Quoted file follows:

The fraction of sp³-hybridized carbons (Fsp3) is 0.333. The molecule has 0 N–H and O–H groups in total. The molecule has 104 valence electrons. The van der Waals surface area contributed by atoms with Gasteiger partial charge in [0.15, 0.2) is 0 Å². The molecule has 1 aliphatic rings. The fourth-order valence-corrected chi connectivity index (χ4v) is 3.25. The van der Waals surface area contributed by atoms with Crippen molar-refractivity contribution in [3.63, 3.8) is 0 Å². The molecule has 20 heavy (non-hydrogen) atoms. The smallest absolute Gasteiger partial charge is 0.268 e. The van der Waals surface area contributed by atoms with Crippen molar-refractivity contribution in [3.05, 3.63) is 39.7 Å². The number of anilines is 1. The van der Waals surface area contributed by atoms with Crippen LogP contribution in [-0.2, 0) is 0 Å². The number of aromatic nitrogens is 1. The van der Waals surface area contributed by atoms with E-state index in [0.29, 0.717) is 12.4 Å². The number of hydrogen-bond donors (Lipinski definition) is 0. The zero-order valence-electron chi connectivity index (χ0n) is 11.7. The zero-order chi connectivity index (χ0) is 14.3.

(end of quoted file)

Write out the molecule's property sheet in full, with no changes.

The fraction of sp³-hybridized carbons (Fsp3) is 0.333. The molecule has 0 N–H and O–H groups in total. The molecule has 104 valence electrons. The van der Waals surface area contributed by atoms with Gasteiger partial charge in [0.15, 0.2) is 0 Å². The molecule has 1 aliphatic rings. The fourth-order valence-corrected chi connectivity index (χ4v) is 3.25. The van der Waals surface area contributed by atoms with Crippen molar-refractivity contribution in [3.63, 3.8) is 0 Å². The molecule has 20 heavy (non-hydrogen) atoms. The smallest absolute Gasteiger partial charge is 0.268 e. The van der Waals surface area contributed by atoms with Crippen molar-refractivity contribution in [3.05, 3.63) is 39.7 Å². The number of anilines is 1. The van der Waals surface area contributed by atoms with Crippen LogP contribution in [-0.2, 0) is 0 Å². The number of aromatic nitrogens is 1. The van der Waals surface area contributed by atoms with E-state index in [0.29, 0.717) is 12.4 Å². The number of hydrogen-bond donors (Lipinski definition) is 0. The zero-order valence-electron chi connectivity index (χ0n) is 11.7. The zero-order chi connectivity index (χ0) is 14.3.